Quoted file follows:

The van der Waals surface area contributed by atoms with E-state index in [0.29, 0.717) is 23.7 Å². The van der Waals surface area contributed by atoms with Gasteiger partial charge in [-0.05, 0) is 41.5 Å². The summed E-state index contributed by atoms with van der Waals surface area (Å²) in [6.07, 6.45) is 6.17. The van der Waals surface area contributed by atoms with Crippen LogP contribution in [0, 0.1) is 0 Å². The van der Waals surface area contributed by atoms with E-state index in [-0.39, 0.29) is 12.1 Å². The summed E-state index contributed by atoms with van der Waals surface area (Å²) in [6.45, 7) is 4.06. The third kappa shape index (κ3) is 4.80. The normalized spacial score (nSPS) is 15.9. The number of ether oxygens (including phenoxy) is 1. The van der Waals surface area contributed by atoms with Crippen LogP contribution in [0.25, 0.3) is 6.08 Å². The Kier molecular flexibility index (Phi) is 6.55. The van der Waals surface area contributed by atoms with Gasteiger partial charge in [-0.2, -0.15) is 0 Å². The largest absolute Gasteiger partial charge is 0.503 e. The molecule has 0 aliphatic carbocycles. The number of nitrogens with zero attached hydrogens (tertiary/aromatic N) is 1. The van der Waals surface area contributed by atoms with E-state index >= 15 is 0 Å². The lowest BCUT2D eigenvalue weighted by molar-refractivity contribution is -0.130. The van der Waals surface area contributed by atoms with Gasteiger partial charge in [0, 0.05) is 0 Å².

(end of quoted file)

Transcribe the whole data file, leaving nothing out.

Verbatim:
The van der Waals surface area contributed by atoms with E-state index in [0.29, 0.717) is 23.7 Å². The van der Waals surface area contributed by atoms with Gasteiger partial charge in [-0.05, 0) is 41.5 Å². The summed E-state index contributed by atoms with van der Waals surface area (Å²) in [6.07, 6.45) is 6.17. The van der Waals surface area contributed by atoms with Crippen LogP contribution in [0, 0.1) is 0 Å². The van der Waals surface area contributed by atoms with E-state index in [-0.39, 0.29) is 12.1 Å². The summed E-state index contributed by atoms with van der Waals surface area (Å²) in [6.45, 7) is 4.06. The third kappa shape index (κ3) is 4.80. The normalized spacial score (nSPS) is 15.9. The number of ether oxygens (including phenoxy) is 1. The van der Waals surface area contributed by atoms with Crippen LogP contribution in [0.25, 0.3) is 6.08 Å². The Kier molecular flexibility index (Phi) is 6.55. The van der Waals surface area contributed by atoms with Gasteiger partial charge in [-0.2, -0.15) is 0 Å². The largest absolute Gasteiger partial charge is 0.503 e. The molecule has 0 aliphatic carbocycles. The number of nitrogens with zero attached hydrogens (tertiary/aromatic N) is 1. The van der Waals surface area contributed by atoms with E-state index >= 15 is 0 Å². The lowest BCUT2D eigenvalue weighted by molar-refractivity contribution is -0.130. The van der Waals surface area contributed by atoms with Gasteiger partial charge in [0, 0.05) is 0 Å².